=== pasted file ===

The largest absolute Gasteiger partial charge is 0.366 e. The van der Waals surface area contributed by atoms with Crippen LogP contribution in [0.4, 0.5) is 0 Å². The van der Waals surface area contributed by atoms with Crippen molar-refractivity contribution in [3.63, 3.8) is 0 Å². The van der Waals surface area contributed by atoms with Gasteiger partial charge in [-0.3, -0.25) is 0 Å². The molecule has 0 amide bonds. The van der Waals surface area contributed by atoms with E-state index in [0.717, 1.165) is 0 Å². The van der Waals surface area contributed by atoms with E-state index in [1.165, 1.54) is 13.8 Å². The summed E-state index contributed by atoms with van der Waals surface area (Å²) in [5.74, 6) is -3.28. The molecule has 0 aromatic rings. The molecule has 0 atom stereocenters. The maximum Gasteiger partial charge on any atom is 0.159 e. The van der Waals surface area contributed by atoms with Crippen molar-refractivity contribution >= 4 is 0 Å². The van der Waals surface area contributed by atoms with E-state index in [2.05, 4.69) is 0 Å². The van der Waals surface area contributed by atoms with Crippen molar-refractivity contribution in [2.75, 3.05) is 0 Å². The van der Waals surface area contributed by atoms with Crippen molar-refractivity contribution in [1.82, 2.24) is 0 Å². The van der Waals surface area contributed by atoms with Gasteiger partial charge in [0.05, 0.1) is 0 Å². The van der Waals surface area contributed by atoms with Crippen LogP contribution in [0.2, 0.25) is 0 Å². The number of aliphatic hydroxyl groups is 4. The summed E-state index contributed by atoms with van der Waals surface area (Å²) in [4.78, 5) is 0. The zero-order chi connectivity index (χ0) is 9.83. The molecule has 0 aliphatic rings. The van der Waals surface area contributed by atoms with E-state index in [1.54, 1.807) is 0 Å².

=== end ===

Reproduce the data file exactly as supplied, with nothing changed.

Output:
The largest absolute Gasteiger partial charge is 0.366 e. The van der Waals surface area contributed by atoms with Crippen LogP contribution in [0.4, 0.5) is 0 Å². The van der Waals surface area contributed by atoms with Crippen molar-refractivity contribution in [3.63, 3.8) is 0 Å². The van der Waals surface area contributed by atoms with Gasteiger partial charge in [-0.3, -0.25) is 0 Å². The molecule has 0 amide bonds. The van der Waals surface area contributed by atoms with E-state index in [0.717, 1.165) is 0 Å². The van der Waals surface area contributed by atoms with E-state index in [1.165, 1.54) is 13.8 Å². The summed E-state index contributed by atoms with van der Waals surface area (Å²) in [5.74, 6) is -3.28. The molecule has 0 aromatic rings. The molecule has 0 atom stereocenters. The maximum Gasteiger partial charge on any atom is 0.159 e. The van der Waals surface area contributed by atoms with Crippen molar-refractivity contribution >= 4 is 0 Å². The van der Waals surface area contributed by atoms with E-state index in [2.05, 4.69) is 0 Å². The van der Waals surface area contributed by atoms with Crippen molar-refractivity contribution in [2.75, 3.05) is 0 Å². The van der Waals surface area contributed by atoms with Crippen molar-refractivity contribution in [1.82, 2.24) is 0 Å². The van der Waals surface area contributed by atoms with Gasteiger partial charge in [0.05, 0.1) is 0 Å². The van der Waals surface area contributed by atoms with Crippen LogP contribution in [0.2, 0.25) is 0 Å². The number of aliphatic hydroxyl groups is 4. The summed E-state index contributed by atoms with van der Waals surface area (Å²) in [4.78, 5) is 0. The zero-order chi connectivity index (χ0) is 9.83. The molecule has 0 aliphatic rings. The van der Waals surface area contributed by atoms with E-state index in [1.54, 1.807) is 0 Å².